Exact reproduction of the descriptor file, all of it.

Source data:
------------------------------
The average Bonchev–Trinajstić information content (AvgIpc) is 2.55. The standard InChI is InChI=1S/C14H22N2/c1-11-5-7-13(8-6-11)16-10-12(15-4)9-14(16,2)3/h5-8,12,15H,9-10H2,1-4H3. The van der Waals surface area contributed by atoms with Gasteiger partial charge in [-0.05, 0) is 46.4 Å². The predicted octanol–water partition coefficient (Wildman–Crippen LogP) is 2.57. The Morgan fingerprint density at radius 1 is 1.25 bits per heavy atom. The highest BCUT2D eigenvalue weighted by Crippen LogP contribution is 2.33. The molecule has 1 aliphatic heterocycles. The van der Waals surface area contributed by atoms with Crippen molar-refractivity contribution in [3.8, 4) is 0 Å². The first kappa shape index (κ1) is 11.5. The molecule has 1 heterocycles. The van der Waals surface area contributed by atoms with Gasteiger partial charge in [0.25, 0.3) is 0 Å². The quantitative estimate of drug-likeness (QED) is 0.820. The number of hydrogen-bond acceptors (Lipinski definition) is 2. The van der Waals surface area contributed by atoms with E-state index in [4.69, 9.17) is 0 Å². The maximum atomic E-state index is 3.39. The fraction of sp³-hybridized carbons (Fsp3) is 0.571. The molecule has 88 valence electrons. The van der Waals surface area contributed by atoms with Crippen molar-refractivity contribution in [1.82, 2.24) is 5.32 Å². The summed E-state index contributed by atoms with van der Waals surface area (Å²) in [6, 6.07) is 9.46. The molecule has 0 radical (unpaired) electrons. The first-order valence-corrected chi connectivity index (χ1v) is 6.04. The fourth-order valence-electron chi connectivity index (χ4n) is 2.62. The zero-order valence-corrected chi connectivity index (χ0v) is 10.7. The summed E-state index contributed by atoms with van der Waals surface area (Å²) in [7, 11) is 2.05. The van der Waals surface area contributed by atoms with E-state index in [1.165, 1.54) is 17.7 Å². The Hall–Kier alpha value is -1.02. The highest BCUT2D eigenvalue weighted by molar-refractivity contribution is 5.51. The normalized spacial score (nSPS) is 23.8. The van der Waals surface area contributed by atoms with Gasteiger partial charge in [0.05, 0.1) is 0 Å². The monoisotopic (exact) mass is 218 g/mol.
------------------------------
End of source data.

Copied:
The average Bonchev–Trinajstić information content (AvgIpc) is 2.55. The standard InChI is InChI=1S/C14H22N2/c1-11-5-7-13(8-6-11)16-10-12(15-4)9-14(16,2)3/h5-8,12,15H,9-10H2,1-4H3. The van der Waals surface area contributed by atoms with Gasteiger partial charge in [-0.05, 0) is 46.4 Å². The predicted octanol–water partition coefficient (Wildman–Crippen LogP) is 2.57. The Morgan fingerprint density at radius 1 is 1.25 bits per heavy atom. The highest BCUT2D eigenvalue weighted by Crippen LogP contribution is 2.33. The molecule has 1 aliphatic heterocycles. The van der Waals surface area contributed by atoms with Crippen molar-refractivity contribution in [3.8, 4) is 0 Å². The first kappa shape index (κ1) is 11.5. The molecule has 1 heterocycles. The van der Waals surface area contributed by atoms with Gasteiger partial charge in [0.25, 0.3) is 0 Å². The quantitative estimate of drug-likeness (QED) is 0.820. The number of hydrogen-bond acceptors (Lipinski definition) is 2. The van der Waals surface area contributed by atoms with E-state index in [4.69, 9.17) is 0 Å². The maximum atomic E-state index is 3.39. The fraction of sp³-hybridized carbons (Fsp3) is 0.571. The molecule has 88 valence electrons. The van der Waals surface area contributed by atoms with Crippen molar-refractivity contribution in [1.82, 2.24) is 5.32 Å². The summed E-state index contributed by atoms with van der Waals surface area (Å²) in [6, 6.07) is 9.46. The molecule has 0 radical (unpaired) electrons. The first-order valence-corrected chi connectivity index (χ1v) is 6.04. The fourth-order valence-electron chi connectivity index (χ4n) is 2.62. The zero-order valence-corrected chi connectivity index (χ0v) is 10.7. The summed E-state index contributed by atoms with van der Waals surface area (Å²) in [7, 11) is 2.05. The van der Waals surface area contributed by atoms with E-state index in [1.165, 1.54) is 17.7 Å². The Hall–Kier alpha value is -1.02. The highest BCUT2D eigenvalue weighted by molar-refractivity contribution is 5.51. The normalized spacial score (nSPS) is 23.8. The van der Waals surface area contributed by atoms with Gasteiger partial charge in [0.05, 0.1) is 0 Å². The monoisotopic (exact) mass is 218 g/mol.